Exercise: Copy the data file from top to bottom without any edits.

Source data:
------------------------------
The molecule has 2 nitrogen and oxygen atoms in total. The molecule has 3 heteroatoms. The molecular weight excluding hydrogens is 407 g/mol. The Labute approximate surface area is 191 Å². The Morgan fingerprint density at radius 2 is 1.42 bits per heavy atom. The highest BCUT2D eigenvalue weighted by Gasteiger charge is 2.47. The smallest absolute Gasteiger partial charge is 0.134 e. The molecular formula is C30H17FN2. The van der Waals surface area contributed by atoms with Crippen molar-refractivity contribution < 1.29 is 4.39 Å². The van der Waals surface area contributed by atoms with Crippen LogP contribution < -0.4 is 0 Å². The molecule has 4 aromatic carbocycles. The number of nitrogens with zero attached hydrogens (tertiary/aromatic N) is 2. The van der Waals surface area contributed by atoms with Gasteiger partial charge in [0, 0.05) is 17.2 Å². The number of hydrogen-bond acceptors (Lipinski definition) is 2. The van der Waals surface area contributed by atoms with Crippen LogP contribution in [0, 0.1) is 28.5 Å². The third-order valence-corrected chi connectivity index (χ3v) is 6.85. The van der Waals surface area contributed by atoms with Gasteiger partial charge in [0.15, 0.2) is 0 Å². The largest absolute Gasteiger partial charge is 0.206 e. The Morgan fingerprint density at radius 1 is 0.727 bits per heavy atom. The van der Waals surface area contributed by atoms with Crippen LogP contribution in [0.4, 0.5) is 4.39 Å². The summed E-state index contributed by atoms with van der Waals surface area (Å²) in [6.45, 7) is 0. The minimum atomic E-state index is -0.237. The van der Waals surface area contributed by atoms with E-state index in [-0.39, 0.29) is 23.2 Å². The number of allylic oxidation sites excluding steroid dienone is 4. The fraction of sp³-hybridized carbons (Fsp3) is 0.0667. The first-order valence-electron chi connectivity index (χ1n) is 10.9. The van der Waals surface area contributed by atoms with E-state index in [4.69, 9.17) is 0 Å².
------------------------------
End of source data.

The molecule has 2 nitrogen and oxygen atoms in total. The molecule has 3 heteroatoms. The molecular weight excluding hydrogens is 407 g/mol. The Labute approximate surface area is 191 Å². The Morgan fingerprint density at radius 2 is 1.42 bits per heavy atom. The highest BCUT2D eigenvalue weighted by Gasteiger charge is 2.47. The smallest absolute Gasteiger partial charge is 0.134 e. The molecular formula is C30H17FN2. The van der Waals surface area contributed by atoms with Crippen molar-refractivity contribution < 1.29 is 4.39 Å². The van der Waals surface area contributed by atoms with Crippen LogP contribution < -0.4 is 0 Å². The molecule has 4 aromatic carbocycles. The number of nitrogens with zero attached hydrogens (tertiary/aromatic N) is 2. The van der Waals surface area contributed by atoms with Gasteiger partial charge in [0, 0.05) is 17.2 Å². The number of hydrogen-bond acceptors (Lipinski definition) is 2. The van der Waals surface area contributed by atoms with Crippen LogP contribution in [0, 0.1) is 28.5 Å². The third-order valence-corrected chi connectivity index (χ3v) is 6.85. The van der Waals surface area contributed by atoms with Gasteiger partial charge in [0.15, 0.2) is 0 Å². The largest absolute Gasteiger partial charge is 0.206 e. The Morgan fingerprint density at radius 1 is 0.727 bits per heavy atom. The van der Waals surface area contributed by atoms with Crippen LogP contribution in [0.4, 0.5) is 4.39 Å². The summed E-state index contributed by atoms with van der Waals surface area (Å²) in [6.45, 7) is 0. The minimum atomic E-state index is -0.237. The van der Waals surface area contributed by atoms with E-state index in [-0.39, 0.29) is 23.2 Å². The number of allylic oxidation sites excluding steroid dienone is 4. The fraction of sp³-hybridized carbons (Fsp3) is 0.0667. The first-order valence-electron chi connectivity index (χ1n) is 10.9. The van der Waals surface area contributed by atoms with E-state index in [4.69, 9.17) is 0 Å².